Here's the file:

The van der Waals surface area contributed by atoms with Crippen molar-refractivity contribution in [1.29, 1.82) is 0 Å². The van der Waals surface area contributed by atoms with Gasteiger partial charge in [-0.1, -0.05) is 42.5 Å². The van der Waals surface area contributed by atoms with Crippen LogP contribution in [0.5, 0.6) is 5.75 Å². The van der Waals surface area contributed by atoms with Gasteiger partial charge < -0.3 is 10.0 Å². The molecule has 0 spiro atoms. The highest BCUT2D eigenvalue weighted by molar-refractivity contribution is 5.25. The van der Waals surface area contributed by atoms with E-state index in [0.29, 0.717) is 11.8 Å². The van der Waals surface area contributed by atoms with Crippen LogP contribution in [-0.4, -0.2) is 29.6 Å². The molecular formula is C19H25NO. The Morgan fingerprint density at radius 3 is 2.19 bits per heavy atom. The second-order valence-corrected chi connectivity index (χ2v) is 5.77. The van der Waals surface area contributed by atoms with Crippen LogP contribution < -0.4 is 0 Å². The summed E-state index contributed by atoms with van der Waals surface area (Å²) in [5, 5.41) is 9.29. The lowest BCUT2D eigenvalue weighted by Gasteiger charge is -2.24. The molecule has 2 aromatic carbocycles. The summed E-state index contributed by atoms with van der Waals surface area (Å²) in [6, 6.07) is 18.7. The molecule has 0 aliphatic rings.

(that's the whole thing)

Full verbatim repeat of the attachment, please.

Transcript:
The van der Waals surface area contributed by atoms with Crippen molar-refractivity contribution in [1.29, 1.82) is 0 Å². The van der Waals surface area contributed by atoms with Gasteiger partial charge in [-0.1, -0.05) is 42.5 Å². The van der Waals surface area contributed by atoms with Crippen LogP contribution in [0.5, 0.6) is 5.75 Å². The van der Waals surface area contributed by atoms with Gasteiger partial charge < -0.3 is 10.0 Å². The molecule has 0 spiro atoms. The highest BCUT2D eigenvalue weighted by molar-refractivity contribution is 5.25. The van der Waals surface area contributed by atoms with E-state index in [0.29, 0.717) is 11.8 Å². The van der Waals surface area contributed by atoms with Crippen LogP contribution in [-0.4, -0.2) is 29.6 Å². The molecular formula is C19H25NO. The Morgan fingerprint density at radius 3 is 2.19 bits per heavy atom. The second-order valence-corrected chi connectivity index (χ2v) is 5.77. The van der Waals surface area contributed by atoms with Crippen LogP contribution < -0.4 is 0 Å². The summed E-state index contributed by atoms with van der Waals surface area (Å²) in [5, 5.41) is 9.29. The lowest BCUT2D eigenvalue weighted by Gasteiger charge is -2.24. The molecule has 2 aromatic carbocycles. The summed E-state index contributed by atoms with van der Waals surface area (Å²) in [6, 6.07) is 18.7. The molecule has 0 aliphatic rings.